The button pockets were created using 1.5-inch header tubing and a piece of 14-gauge sheetmetal on one end. The center was drilled out and a .25-inch 20 nut bolted on and welded in place.
We created the buttons using some 1.5-inch aluminum bar stock turned down to 1.437-inches (1-7/16-nch) x 5/8-inch diameter and chamfered the edges.
Each puck was centered in the vise on a drill press and drilled with a 7/32-inch drill bit to a depth of A half-inch.
Next, we stepped up to a 3/8-nch bit and drilled in 1/8-inch to create a recess for the spring.
The puck should look like this when you are done. The recess locates the spring and allows it to be fully compressed in the pocket.
Each puck was then tapped with a quarter-inch-20 bottoming tap. You must use a bottoming tap in the short blind hole, as a regular tapered tap or plug tap will not reach the bottom.
The puck and pocket assemblies were bolted together and loaded into the vise on the drill press. Each assembly was drilled for the No. 10 machine screw.
This part is critical for proper fitment. Each assembly was stamped with a number on both the puck (inside) and the pocket (outside) so they do not get mixed up.
Here is the basic assembly as ready for fitment in the car. The nut has been drilled out, removing the threads, so that the bolt slides through it easily. A bronze bushing could be used to make it slide easier.
The puck is set to fit flush with the pocket before installation.
Each assembly was positioned on each door and traced with a marker. Positioning is very important, because you want to ensure the buttons are on the same line on the car. Even a minor misalignment will be noticeable.
The hole was opened up using a die grinder with a fine carbide bit. Don't hog it out; go slow and check your fit several times during the process.
Once the pocket drops in, we held it in place with a magnet. Note how one side is flush, the other sticks out. This will be ground flush after welding. The same contour will be applied to the button.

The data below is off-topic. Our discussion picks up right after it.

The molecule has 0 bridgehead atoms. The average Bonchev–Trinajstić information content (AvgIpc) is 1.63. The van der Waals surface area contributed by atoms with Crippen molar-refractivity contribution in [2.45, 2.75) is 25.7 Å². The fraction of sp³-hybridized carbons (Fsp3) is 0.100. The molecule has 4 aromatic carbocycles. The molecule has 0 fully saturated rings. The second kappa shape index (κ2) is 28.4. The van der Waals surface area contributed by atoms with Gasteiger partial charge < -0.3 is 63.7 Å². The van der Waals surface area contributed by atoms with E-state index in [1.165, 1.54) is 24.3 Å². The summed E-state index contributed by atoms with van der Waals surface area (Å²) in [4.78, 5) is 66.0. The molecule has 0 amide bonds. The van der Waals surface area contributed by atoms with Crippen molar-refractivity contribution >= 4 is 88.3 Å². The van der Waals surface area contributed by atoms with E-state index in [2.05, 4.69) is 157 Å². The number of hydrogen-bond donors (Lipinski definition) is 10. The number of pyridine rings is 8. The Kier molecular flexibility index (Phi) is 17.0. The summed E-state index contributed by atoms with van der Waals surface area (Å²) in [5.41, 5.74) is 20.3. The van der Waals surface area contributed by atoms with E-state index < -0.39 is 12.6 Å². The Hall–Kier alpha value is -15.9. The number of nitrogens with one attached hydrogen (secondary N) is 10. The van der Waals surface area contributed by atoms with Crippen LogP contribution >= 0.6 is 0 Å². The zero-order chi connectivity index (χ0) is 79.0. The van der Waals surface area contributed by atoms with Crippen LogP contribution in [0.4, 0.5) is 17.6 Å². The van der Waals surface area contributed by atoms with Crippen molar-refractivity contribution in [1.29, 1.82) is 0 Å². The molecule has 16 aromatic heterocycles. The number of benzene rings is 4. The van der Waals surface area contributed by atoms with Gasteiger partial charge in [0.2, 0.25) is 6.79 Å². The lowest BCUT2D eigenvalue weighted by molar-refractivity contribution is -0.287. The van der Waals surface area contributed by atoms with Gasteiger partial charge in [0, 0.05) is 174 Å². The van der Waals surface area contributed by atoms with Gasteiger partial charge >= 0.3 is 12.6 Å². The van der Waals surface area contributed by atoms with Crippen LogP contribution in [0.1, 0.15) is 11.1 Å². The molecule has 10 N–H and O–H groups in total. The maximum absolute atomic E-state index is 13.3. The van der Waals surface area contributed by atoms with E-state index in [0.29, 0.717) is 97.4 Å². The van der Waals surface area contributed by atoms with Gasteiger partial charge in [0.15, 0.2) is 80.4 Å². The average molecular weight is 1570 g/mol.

We stitch-welded the pocket to the door, taking care not to put too much heat into the metal, which will warp it.
Once it cooled, the welds were dressed with a flap disc on a grinder. The flap disc reduces the overall heat and leaves a better finish versus a traditional grinding disc.
Inside the rear door, you can see the latch offset. We have to raise the lever and move it back slightly to contact the bolt.
We used an L-bracket cut to size to make the transition, which worked quite well.
Now that the buttons function, we can get to the contour. Each button was sprayed with Dykem machinist dye (available at any welding supply store) and assembled into the door. Next, they were set for maximum height. The entire button should sit slightly proud of the doorskin to get a good scribe line all the way around the button.
We traced the contour of the door with a scribe to give us the exact shape of the button.. Make sure that the bodywork is completed before attempting this step, as you need the final shape of the door for a perfect match.
Each button was removed and threaded onto a long bolt. Using the belt sander, each button was shaped to match the contour. This requires trial and error fitment, just like the door pocket. Don't sand it all off at once, take your time and check the fit as you go. When you are done with the sander, a die grinder with a household Scotch-Brite pad was used to smooth out the sanding scratches.
Before painting the car, make sure that everything fits and works as needed, as making adjustments after laying paint could be a serious problem.
The final result is a flush-fitting push-button that looks and functions great. The buttons were powdered-coated in gloss black to make then stand just enough to catch your eye against the semi-gloss black paint on the body.

Photo Gallery

View Photo Gallery